Steelite shows Made for Life is just the ticket

* Weight of London Double Decker Bus supported by four Steelite Int. mugs
* Fightback against inferior foreign imports is launched
* Understanding environmental impact increasingly important in hospitality sector

Pottery giant Steelite International is launching a campaign to fight back against inferior foreign imports.

And to show the strength of its ware and the strength of feeling for its world-renowned tableware brand, Steelite International will be balancing a double-decker London bus on just four of their Potteries manufactured mugs.

The award-winning company will then take its Made in England - Made for Life campaign on the road, hitting five major UK cities before lobbying Parliament to secure high level support for their year long crusade.

Steelite International, with a turnover in excess of £50million and a UK workforce of over 650 is the favoured brand of hotel chains such as Hilton and Four Seasons as well as food operations as diverse as the Ministry of Defence, Whitbread and Little Chef.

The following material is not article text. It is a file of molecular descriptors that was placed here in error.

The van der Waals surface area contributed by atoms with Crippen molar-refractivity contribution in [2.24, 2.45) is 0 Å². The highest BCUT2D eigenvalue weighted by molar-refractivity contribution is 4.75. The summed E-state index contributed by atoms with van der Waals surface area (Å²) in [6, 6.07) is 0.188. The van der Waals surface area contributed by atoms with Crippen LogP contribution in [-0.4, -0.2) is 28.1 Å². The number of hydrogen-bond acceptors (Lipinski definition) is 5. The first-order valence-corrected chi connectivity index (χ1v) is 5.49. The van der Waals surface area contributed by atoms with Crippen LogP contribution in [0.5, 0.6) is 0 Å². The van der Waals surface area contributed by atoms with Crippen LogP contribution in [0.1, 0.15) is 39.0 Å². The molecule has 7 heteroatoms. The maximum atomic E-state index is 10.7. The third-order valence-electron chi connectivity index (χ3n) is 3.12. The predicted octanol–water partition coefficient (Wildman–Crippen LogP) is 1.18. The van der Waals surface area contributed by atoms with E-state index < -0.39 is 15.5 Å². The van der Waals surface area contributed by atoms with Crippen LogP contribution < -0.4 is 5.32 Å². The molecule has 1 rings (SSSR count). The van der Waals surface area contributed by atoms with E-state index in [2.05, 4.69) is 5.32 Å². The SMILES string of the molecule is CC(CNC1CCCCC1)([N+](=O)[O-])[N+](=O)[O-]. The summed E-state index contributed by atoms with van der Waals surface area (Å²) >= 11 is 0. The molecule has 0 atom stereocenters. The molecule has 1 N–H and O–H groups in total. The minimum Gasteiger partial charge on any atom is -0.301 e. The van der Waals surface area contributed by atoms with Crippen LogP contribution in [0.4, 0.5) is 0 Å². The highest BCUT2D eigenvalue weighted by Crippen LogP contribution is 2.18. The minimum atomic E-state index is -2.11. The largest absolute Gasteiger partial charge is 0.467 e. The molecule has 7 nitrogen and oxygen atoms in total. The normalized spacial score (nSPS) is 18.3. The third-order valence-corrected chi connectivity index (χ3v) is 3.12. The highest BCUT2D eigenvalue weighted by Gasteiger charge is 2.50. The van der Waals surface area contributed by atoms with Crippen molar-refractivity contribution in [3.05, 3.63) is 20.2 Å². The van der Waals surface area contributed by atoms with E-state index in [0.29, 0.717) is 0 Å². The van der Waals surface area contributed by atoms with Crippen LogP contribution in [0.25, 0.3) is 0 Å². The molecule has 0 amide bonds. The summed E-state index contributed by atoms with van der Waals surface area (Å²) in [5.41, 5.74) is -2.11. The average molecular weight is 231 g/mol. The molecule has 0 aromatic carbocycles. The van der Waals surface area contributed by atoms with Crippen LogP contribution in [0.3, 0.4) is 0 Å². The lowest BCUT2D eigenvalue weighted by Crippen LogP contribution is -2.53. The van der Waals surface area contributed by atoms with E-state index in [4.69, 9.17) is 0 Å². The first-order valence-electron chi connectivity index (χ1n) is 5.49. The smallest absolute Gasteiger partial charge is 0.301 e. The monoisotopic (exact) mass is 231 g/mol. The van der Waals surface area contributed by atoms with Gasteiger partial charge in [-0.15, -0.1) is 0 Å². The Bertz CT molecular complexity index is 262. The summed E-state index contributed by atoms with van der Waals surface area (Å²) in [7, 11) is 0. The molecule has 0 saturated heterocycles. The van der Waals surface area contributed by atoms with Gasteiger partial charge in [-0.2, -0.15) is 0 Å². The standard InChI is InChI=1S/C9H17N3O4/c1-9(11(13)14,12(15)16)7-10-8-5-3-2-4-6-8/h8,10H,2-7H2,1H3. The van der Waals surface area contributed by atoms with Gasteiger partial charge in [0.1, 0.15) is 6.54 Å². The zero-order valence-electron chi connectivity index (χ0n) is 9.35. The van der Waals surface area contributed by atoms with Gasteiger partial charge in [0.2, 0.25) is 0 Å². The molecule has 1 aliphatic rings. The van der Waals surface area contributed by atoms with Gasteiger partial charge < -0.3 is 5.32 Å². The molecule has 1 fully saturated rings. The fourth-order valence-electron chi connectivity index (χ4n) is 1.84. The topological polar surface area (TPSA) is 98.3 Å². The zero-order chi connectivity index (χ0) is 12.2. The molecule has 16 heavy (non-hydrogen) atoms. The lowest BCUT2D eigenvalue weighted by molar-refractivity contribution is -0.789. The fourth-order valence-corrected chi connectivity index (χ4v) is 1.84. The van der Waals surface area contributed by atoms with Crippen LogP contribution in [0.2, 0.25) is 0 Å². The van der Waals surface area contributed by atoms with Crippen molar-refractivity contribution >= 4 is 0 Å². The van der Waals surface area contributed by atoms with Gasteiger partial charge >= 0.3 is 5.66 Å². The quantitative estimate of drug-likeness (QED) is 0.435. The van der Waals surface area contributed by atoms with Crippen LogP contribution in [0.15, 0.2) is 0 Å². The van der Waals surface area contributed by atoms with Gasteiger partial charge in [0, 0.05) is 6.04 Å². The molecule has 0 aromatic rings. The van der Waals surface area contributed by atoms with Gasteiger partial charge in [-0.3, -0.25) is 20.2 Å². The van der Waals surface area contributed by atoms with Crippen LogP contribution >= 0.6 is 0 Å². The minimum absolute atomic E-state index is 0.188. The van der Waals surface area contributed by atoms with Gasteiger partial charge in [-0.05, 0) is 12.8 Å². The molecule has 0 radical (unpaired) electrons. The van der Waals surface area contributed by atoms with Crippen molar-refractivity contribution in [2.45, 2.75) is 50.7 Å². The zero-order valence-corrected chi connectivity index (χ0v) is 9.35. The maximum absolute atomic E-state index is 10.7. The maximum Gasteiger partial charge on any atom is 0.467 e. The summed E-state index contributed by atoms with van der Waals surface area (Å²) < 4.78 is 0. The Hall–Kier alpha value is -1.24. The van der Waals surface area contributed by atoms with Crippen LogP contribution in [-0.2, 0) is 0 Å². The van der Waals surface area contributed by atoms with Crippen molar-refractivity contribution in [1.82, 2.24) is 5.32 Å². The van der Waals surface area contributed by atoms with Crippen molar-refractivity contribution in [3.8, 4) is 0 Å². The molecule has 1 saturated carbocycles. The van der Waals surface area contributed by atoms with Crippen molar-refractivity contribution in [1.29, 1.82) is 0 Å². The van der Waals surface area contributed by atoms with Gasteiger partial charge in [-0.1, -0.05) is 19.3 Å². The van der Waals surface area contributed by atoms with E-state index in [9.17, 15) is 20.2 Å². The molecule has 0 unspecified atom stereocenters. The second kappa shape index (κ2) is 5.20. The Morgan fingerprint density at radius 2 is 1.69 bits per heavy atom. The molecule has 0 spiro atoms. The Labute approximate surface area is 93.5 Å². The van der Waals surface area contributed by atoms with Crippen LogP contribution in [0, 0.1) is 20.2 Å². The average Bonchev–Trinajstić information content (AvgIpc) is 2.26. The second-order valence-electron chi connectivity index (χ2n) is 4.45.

Stoke-on-Trent City Council has also put its weight behind the campaign. Councillor Mervin Smith, Cabinet member for City Development (Regeneration) at
Stoke-on-Trent City Council explained: “The Potteries is renowned as the World Capital of Ceramics, home of world class ceramic design and innovation, and home to some of the world’s most famous luxury brands, contributing £650m annually to the UK economy. Stoke-on-Trent is an astute place for creative industries to invest.”

Explained Steelite International Chief Executive Kevin Oakes: “The Made for Life campaign aims to show the UK ceramics industry is alive, vibrant and fighting fit, with a number of successful manufacturers operating in Stoke-on-Trent.

“Steelite International are firmly committed to making their core product here in the UK where we have the greatest expertise, skilled people with loyalty and commitment, the ability to create products with a lifetime guarantee and over 100 years manufacturing history